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Guardian Can’t Stop Writing About Romance

Is it the anniversary of Mills&Boon, the publishing juggernaught that is Mills&Boon or the impending holiday that is all above “love” (gag gag)? Whatever the reason, Guardian can’t stop writing about Mills &Boons books. Another article about the publishing house that sells a book every 6.6 seconds in the UK addresses, a bit, the idea of the books’ “retrogressive plots” (I love that term btw) and the snobbery toward the genre.

Via The Guardian.

Jane Litte is the founder of Dear Author, a lawyer, and a lover of pencil skirts. She self publishes NA and contemporaries (and publishes with Berkley and Montlake) and spends her downtime reading romances and writing about them. Her TBR pile is much larger than the one shown in the picture and not as pretty. You can reach Jane by email at jane @ dearauthor dot com


  1. Lisa
    Jan 28, 2008 @ 13:08:27

    Not a bad article, but it’s interesting that to set up this bit they had to quote a writer circa 1970: “Stories in which male dominance remains the norm stand accused of setting back women’s emancipation, our hard-won rights to a partner instead of a ruler. They are considered outdated, no longer representing what women of today really want, but none the less encouraging such desires to linger.”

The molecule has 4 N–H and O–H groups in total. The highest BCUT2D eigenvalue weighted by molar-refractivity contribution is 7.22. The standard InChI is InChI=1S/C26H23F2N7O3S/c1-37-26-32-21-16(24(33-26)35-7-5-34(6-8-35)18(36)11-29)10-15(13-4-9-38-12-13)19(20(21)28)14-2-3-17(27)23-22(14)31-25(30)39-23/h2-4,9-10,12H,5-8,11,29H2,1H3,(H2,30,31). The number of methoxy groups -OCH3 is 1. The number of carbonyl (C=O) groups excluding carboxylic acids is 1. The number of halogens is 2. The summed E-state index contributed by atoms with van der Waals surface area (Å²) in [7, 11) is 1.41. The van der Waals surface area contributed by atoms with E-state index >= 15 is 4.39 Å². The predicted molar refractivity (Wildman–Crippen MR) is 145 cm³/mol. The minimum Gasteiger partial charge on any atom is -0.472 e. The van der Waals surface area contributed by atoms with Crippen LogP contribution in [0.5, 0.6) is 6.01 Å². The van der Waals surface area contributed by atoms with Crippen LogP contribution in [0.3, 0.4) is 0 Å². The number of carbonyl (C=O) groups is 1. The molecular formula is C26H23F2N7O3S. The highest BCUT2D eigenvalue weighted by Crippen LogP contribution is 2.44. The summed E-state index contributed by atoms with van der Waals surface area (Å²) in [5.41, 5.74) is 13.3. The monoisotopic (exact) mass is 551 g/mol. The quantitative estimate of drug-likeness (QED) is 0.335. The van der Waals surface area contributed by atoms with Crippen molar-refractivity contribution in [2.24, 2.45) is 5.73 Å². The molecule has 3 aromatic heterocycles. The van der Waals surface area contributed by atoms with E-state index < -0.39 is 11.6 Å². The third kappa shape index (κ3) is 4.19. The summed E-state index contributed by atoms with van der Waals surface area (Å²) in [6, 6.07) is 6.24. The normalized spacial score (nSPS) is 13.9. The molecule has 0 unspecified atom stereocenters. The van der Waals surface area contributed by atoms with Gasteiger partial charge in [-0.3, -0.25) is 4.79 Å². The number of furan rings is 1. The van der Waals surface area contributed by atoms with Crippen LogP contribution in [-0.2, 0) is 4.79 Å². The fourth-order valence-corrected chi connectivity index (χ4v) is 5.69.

People who don’t read Romance so easily misconstrue many of the “masterful and stern” alpha heroes with a male character who can’t become a partner by the end of the book. I know I’m singing to the choir here, but often the hero’s character arc is to move from a ruler to a partner attitude. Admittedly, I read mostly single title, but I imagine this has to be true for category as well.

  2. Laura Vivanco
    Jan 28, 2008 @ 13:31:25

    Strictly speaking, I don’t think this was published in the Guardian. If you look closely, you’ll see it says that it was published in the Observer. They do have a joint website, though, which is why it wasn’t so easy to tell if you were reading the online rather than the print version.

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